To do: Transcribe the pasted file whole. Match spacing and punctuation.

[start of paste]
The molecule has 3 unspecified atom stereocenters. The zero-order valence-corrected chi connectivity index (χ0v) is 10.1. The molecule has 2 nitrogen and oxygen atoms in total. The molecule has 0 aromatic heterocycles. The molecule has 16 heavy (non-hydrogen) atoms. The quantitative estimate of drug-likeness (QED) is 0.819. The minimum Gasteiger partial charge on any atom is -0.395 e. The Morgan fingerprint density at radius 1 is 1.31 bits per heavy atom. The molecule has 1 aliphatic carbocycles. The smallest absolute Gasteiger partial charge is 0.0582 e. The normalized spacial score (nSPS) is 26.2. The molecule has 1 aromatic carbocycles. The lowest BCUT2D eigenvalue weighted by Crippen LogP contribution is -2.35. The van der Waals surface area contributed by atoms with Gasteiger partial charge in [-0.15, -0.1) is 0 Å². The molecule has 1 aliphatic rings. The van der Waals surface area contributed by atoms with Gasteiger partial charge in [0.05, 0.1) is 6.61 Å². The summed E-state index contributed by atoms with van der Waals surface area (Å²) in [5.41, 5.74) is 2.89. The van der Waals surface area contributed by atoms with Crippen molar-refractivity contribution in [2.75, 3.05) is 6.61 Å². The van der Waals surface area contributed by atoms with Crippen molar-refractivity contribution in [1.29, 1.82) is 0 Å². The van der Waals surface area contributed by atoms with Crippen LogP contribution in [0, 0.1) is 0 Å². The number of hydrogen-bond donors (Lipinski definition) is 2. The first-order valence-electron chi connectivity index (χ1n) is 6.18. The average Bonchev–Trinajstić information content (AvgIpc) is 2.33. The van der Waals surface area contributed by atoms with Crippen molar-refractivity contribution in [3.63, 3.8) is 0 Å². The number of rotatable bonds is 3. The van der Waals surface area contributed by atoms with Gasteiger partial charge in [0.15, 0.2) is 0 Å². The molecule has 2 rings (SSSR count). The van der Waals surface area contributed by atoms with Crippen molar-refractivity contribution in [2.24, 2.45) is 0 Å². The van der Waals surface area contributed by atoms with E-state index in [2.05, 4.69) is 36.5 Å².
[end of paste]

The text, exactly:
The molecule has 3 unspecified atom stereocenters. The zero-order valence-corrected chi connectivity index (χ0v) is 10.1. The molecule has 2 nitrogen and oxygen atoms in total. The molecule has 0 aromatic heterocycles. The molecule has 16 heavy (non-hydrogen) atoms. The quantitative estimate of drug-likeness (QED) is 0.819. The minimum Gasteiger partial charge on any atom is -0.395 e. The Morgan fingerprint density at radius 1 is 1.31 bits per heavy atom. The molecule has 1 aliphatic carbocycles. The smallest absolute Gasteiger partial charge is 0.0582 e. The normalized spacial score (nSPS) is 26.2. The molecule has 1 aromatic carbocycles. The lowest BCUT2D eigenvalue weighted by Crippen LogP contribution is -2.35. The van der Waals surface area contributed by atoms with Gasteiger partial charge in [-0.15, -0.1) is 0 Å². The molecule has 1 aliphatic rings. The van der Waals surface area contributed by atoms with Gasteiger partial charge in [0.05, 0.1) is 6.61 Å². The summed E-state index contributed by atoms with van der Waals surface area (Å²) in [5.41, 5.74) is 2.89. The van der Waals surface area contributed by atoms with Crippen molar-refractivity contribution in [2.75, 3.05) is 6.61 Å². The van der Waals surface area contributed by atoms with Crippen molar-refractivity contribution in [1.29, 1.82) is 0 Å². The van der Waals surface area contributed by atoms with Crippen LogP contribution in [0, 0.1) is 0 Å². The number of hydrogen-bond donors (Lipinski definition) is 2. The first-order valence-electron chi connectivity index (χ1n) is 6.18. The average Bonchev–Trinajstić information content (AvgIpc) is 2.33. The van der Waals surface area contributed by atoms with Crippen molar-refractivity contribution in [3.63, 3.8) is 0 Å². The number of rotatable bonds is 3. The van der Waals surface area contributed by atoms with Gasteiger partial charge in [0.15, 0.2) is 0 Å². The molecule has 2 rings (SSSR count). The van der Waals surface area contributed by atoms with Crippen molar-refractivity contribution in [2.24, 2.45) is 0 Å². The van der Waals surface area contributed by atoms with E-state index in [2.05, 4.69) is 36.5 Å².